The end of the concerts

The last concert

The last concert at the National Gallery took place on 10 April 1946, six and a half years after the first. Myra Hess elected not to play herself, afraid that the emotion of the day would be too much, and instead gave the honour to the Griller Quartet, who had performed regularly at the concerts since their inception.

Programme from the final Myra Hess wartime concert
Programme from the final Myra Hess wartime concert

When the musicians finished and the audience had grown quiet, the new Director of the National Gallery, Philip Hendy, took the platform. He explained why the concerts had to end and expressed his hope that they might recommence once the building had been repaired. When Hess rose to speak she referred back to his words. ‘Even a glimmer of hope that we may have music here again,’ she said, ‘Relieves the gloom of this sad parting.’

‘It is seldom that we do not wish to be someone else,’ she added, ‘But for once in a way I would not change places with anyone in the world, for the experience of these six and a half years has been the greatest privilege any musician could hope to have’.

Nigel Hess, Myra's great nephew, talks about her popular appeal
'She reached out to everybody.'
Nigel Hess, great nephew
Transcription

Transcript

Nigel Hess: Well, I think what she stood for was the healing power of music because obviously everywhere was closed. The National Gallery concerts were really the only form of musical sustenance that Londoners had during the Blitz, and it was very well known that Myra was the founder and the chief mover behind them, and so she just became the darling of the day, she really did.

And of course she was given awards and doctorates all over the place, and it all reflected the fact that she’d actually sacrificed so much, and people knew that, to be able to create these concerts. I mean, she cancelled a very lucrative tour of America in order to start the concerts, and she sacrificed, both in time and financially, a huge amount to keep them going for, what was it, six and a half years.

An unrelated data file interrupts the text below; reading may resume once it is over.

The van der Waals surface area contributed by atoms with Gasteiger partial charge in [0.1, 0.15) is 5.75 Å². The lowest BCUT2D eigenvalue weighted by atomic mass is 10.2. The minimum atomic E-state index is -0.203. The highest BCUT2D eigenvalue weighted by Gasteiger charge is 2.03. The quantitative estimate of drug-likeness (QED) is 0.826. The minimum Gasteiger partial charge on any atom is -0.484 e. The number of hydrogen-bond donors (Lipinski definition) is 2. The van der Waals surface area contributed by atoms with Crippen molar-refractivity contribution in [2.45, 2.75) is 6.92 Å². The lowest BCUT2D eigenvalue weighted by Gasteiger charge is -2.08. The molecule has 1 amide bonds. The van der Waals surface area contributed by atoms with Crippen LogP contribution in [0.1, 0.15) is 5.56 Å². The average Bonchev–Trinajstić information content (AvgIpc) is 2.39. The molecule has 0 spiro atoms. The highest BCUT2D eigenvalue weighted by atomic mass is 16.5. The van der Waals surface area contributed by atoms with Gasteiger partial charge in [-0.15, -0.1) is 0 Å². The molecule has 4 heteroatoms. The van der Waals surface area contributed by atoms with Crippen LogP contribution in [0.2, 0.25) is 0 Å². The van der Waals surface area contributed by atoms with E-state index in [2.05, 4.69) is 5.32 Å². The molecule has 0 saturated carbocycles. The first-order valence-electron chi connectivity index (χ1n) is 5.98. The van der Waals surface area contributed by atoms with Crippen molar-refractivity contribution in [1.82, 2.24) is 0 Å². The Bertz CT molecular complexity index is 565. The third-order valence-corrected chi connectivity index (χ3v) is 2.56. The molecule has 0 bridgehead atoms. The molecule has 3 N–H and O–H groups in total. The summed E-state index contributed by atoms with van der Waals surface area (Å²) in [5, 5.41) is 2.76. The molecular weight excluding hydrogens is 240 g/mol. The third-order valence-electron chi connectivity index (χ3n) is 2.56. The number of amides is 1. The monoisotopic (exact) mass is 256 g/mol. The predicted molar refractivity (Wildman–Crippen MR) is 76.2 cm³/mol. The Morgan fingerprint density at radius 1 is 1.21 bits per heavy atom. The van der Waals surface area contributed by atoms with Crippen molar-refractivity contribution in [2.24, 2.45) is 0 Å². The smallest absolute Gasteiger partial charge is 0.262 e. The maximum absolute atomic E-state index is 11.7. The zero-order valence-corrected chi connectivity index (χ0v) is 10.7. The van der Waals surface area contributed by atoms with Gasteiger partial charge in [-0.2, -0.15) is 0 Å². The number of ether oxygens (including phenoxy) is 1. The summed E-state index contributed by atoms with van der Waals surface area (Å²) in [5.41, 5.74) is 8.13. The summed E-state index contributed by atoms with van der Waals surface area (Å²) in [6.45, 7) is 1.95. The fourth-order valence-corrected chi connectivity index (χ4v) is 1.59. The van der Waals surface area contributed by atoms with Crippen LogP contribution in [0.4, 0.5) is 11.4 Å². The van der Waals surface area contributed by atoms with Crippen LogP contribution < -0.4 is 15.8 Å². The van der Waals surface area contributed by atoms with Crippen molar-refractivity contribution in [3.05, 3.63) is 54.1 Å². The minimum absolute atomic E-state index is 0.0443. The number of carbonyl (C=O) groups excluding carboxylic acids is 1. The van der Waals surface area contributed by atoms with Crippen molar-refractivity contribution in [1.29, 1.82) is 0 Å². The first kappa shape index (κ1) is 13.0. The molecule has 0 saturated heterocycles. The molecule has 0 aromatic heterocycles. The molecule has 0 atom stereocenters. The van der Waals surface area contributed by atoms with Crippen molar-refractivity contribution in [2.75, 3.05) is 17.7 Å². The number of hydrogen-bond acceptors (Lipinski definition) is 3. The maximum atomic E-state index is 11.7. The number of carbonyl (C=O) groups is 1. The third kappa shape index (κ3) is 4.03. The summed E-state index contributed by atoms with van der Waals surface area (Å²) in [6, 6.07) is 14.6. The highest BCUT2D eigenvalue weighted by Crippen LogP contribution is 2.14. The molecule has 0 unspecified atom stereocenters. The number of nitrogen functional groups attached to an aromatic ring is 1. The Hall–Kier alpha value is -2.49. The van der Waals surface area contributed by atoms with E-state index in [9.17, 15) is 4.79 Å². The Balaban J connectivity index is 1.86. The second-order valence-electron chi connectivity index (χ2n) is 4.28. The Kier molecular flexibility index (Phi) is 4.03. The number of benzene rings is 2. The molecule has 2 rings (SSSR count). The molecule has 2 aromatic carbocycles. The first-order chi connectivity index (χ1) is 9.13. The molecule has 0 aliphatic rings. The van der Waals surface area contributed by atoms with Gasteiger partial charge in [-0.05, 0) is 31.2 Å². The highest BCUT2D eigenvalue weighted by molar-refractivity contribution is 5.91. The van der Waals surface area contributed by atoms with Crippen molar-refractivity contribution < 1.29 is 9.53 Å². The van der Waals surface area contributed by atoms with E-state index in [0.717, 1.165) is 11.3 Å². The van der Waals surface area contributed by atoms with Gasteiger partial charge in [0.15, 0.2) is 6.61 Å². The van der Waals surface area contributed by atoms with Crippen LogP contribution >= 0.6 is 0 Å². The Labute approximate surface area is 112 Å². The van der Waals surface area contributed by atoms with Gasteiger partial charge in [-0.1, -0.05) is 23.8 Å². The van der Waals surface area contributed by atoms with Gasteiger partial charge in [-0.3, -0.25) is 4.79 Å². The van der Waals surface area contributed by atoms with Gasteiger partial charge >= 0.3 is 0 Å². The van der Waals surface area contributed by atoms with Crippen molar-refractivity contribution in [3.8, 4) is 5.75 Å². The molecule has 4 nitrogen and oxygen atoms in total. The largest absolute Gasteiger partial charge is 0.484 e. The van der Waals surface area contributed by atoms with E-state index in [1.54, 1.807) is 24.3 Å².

There’s that wonderful story, isn’t there, of the solider on the train whistling ‘Jesu, Joy of Man’s Desiring’ and one of his fellows said ‘I didn’t know you knew Bach’, and he said ‘that’s not Bach, that’s Myra Hess’. And in a little nutshell that says that she reached out to absolutely everybody, and that was the whole idea. She finally found the audience she really, really wanted. Not an audience that were going to come to be seen at a very grand concert, and not an audience that didn’t really want to be there, you know, a lot of them. She found an audience that wanted to be there, in that place at that specific time, more than anything else in the world, and what a fabulous audience to play to. I mean, they just lapped everything up. I wish I’d been there, it must have been wonderful.

Find out more about the end of the Myra Hess concerts

They had begun, Myra Hess explained, by wanting to provide an antidote to the sense of foreboding that accompanied the outbreak of war. But gradually, they had become aware that they were realising an ideal: ‘that music should be an integral part of the life of the nation, and not merely an occasional pleasure or a luxury for those who could afford it’.

The union of the arts could stand for much in a disunited world and perhaps, she hoped, the reconstruction of the Gallery might permit them to return in the future and ‘resume this perfect alliance of painting and music’. Then, with a final thank you, Myra Hess said her farewell. It was an emotional conclusion to a very sad day.

Next: Myra remembered

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